The Frightened City

The Frightened City is a 1961 British neo-noir gangster film about extortion rackets and gang warfare in the West End of London.[2] It stars Herbert Lom, John Gregson and a pre-Bond Sean Connery, who plays a burglar called Paddy Damion.[3] He is lured into a protection racket by oily mobster Harry Foulcher (Alfred Marks), in order to support his partner in crime Wally Smith (Kenneth Griffith), who is injured in a robbery.

The Frightened City
Original film poster
Directed byJohn Lemont
Produced byJohn Lemont
Leigh Vance
Written byLeigh Vance
StarringHerbert Lom
John Gregson
Sean Connery
Music byNorrie Paramor
CinematographyDesmond Dickinson
Distributed byAllied Artists Pictures Corporation US
Anglo-Amalgamated Film Distributors UK
Release date
  • August 9, 1961 (1961-08-09)
Running time
97 min.
CountryUnited Kingdom

Although Connery's character has a girlfriend, he seduces the beautiful Anya (Yvonne Romain), the mistress of the seedy and sinister crime boss Zhernikov (Herbert Lom). John Gregson plays Detective Inspector Sayers who is dedicated to tackling organised crime.

The Shadows had a hit single, no. 3 on the British charts in May 1961, with the main theme.[4] It was subsequently covered by Peter Frampton in the 1996 collection Twang!: A Tribute to Hank Marvin & the Shadows.[5]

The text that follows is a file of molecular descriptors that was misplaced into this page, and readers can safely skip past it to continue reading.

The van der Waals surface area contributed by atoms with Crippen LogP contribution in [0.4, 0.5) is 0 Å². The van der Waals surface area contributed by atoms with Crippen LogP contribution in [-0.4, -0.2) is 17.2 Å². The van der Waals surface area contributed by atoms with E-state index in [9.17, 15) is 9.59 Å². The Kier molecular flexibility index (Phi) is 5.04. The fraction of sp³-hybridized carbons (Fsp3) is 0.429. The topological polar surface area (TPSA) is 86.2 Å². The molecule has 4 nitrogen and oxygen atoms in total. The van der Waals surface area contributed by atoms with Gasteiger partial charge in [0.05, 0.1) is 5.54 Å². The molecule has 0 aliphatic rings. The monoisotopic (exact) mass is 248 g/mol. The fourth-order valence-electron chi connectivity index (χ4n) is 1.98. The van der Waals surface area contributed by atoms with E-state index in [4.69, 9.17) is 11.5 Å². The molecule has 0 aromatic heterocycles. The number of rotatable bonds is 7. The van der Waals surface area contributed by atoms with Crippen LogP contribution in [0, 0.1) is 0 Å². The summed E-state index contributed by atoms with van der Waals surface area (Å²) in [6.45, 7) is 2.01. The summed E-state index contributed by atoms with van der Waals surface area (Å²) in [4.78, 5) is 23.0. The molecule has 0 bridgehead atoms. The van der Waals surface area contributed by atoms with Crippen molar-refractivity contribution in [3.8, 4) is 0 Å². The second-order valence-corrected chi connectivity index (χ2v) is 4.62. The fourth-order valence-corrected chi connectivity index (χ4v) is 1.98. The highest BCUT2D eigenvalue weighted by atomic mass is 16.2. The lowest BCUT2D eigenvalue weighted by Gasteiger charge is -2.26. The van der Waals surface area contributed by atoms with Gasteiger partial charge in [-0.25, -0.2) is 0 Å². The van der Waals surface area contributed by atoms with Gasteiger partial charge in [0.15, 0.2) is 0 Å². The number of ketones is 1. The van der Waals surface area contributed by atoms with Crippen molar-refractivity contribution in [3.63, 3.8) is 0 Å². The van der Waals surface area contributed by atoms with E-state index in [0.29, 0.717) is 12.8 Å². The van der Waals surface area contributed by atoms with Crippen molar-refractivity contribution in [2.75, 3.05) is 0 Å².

The London premiere of “The Frightened City” took place at the Odeon Marble Arch on 9 August 1961.[1]

Critical reception

In a contemporary review, Variety noted "a conventional but brisk gangster yarn," concluding that "Herbert Lom plays the brains of the crooked organization with urbane villainy and equally reliable John Gregson makes a solid, confident job of the dedicated cop. Alfred Marks is cast offbeat as Lom’s gangster lieutenant. Marks gives a rich, oily, sinister and yet often amusing portrayal of an ambitious thug who is prepared to turn killer to get his own way. Comparative newcomer, rugged Sean Connery makes a distinct impression as an Irish crook, with an eye for the ladies. Connery combines toughness, charm and Irish blarney."[6] and more recently, AllMovie wrote, "The film itself is only of moderate interest, a gangster thriller that's engaging but not special; but the cast makes it worth watching."[7]


  1. "The Frightened City". Art & Hue. 2018. Retrieved 9 August 2018.
  2. "The Frightened City (1961)".
  3. "The Frightened City (1961) - John Lemont - Cast and Crew - AllMovie". AllMovie.
  4. Brown, Tony, Jon Kutner & Neil Warwick, The Complete Book of the British Charts: Singles and Albums, Omnibus Press, London, 2002 p. 894
  5. "Twang!: A Tribute to Hank Marvin & the Shadows - Various Artists - Songs, Reviews, Credits - AllMusic". AllMusic.
  6. Staff, Variety (1 January 1961). "The Frightened City".
  7. "The Frightened City (1961) - John Lemont - Review - AllMovie". AllMovie.
This article is issued from Wikipedia. The text is licensed under Creative Commons - Attribution - Sharealike. Additional terms may apply for the media files.